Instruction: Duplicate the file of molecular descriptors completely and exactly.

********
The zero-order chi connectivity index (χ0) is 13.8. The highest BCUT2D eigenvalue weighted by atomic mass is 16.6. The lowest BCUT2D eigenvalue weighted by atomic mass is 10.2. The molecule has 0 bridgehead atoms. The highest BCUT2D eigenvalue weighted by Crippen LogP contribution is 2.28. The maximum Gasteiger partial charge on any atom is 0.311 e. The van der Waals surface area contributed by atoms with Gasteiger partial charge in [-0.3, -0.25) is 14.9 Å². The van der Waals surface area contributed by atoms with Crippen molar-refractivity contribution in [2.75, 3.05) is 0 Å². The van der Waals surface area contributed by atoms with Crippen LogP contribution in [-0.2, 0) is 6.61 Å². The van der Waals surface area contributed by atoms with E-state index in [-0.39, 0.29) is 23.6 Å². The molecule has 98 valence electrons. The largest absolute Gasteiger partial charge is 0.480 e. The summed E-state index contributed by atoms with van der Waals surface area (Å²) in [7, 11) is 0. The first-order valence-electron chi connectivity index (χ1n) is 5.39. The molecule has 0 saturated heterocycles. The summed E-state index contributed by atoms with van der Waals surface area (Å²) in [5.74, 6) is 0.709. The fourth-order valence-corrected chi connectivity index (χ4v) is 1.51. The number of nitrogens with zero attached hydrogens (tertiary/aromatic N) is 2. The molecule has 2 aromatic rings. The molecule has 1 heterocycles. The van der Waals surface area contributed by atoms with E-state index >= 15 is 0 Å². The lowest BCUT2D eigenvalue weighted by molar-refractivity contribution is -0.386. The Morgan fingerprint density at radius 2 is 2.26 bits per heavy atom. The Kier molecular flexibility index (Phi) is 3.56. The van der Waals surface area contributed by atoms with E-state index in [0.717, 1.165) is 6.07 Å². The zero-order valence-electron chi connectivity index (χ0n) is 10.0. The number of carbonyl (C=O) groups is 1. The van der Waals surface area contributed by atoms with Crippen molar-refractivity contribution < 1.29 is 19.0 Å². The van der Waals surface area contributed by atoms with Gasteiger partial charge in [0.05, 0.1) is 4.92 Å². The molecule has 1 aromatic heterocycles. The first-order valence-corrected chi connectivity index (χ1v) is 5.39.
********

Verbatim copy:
The zero-order chi connectivity index (χ0) is 13.8. The highest BCUT2D eigenvalue weighted by atomic mass is 16.6. The lowest BCUT2D eigenvalue weighted by atomic mass is 10.2. The molecule has 0 bridgehead atoms. The highest BCUT2D eigenvalue weighted by Crippen LogP contribution is 2.28. The maximum Gasteiger partial charge on any atom is 0.311 e. The van der Waals surface area contributed by atoms with Gasteiger partial charge in [-0.3, -0.25) is 14.9 Å². The van der Waals surface area contributed by atoms with Crippen molar-refractivity contribution in [2.75, 3.05) is 0 Å². The van der Waals surface area contributed by atoms with Crippen LogP contribution in [-0.2, 0) is 6.61 Å². The van der Waals surface area contributed by atoms with E-state index in [-0.39, 0.29) is 23.6 Å². The molecule has 98 valence electrons. The largest absolute Gasteiger partial charge is 0.480 e. The summed E-state index contributed by atoms with van der Waals surface area (Å²) in [7, 11) is 0. The first-order valence-electron chi connectivity index (χ1n) is 5.39. The molecule has 0 saturated heterocycles. The summed E-state index contributed by atoms with van der Waals surface area (Å²) in [5.74, 6) is 0.709. The fourth-order valence-corrected chi connectivity index (χ4v) is 1.51. The number of nitrogens with zero attached hydrogens (tertiary/aromatic N) is 2. The molecule has 2 aromatic rings. The molecule has 1 heterocycles. The van der Waals surface area contributed by atoms with E-state index >= 15 is 0 Å². The lowest BCUT2D eigenvalue weighted by molar-refractivity contribution is -0.386. The Morgan fingerprint density at radius 2 is 2.26 bits per heavy atom. The Kier molecular flexibility index (Phi) is 3.56. The van der Waals surface area contributed by atoms with E-state index in [0.717, 1.165) is 6.07 Å². The zero-order valence-electron chi connectivity index (χ0n) is 10.0. The number of carbonyl (C=O) groups is 1. The van der Waals surface area contributed by atoms with Crippen molar-refractivity contribution < 1.29 is 19.0 Å². The van der Waals surface area contributed by atoms with Gasteiger partial charge in [0.05, 0.1) is 4.92 Å². The molecule has 1 aromatic heterocycles. The first-order valence-corrected chi connectivity index (χ1v) is 5.39.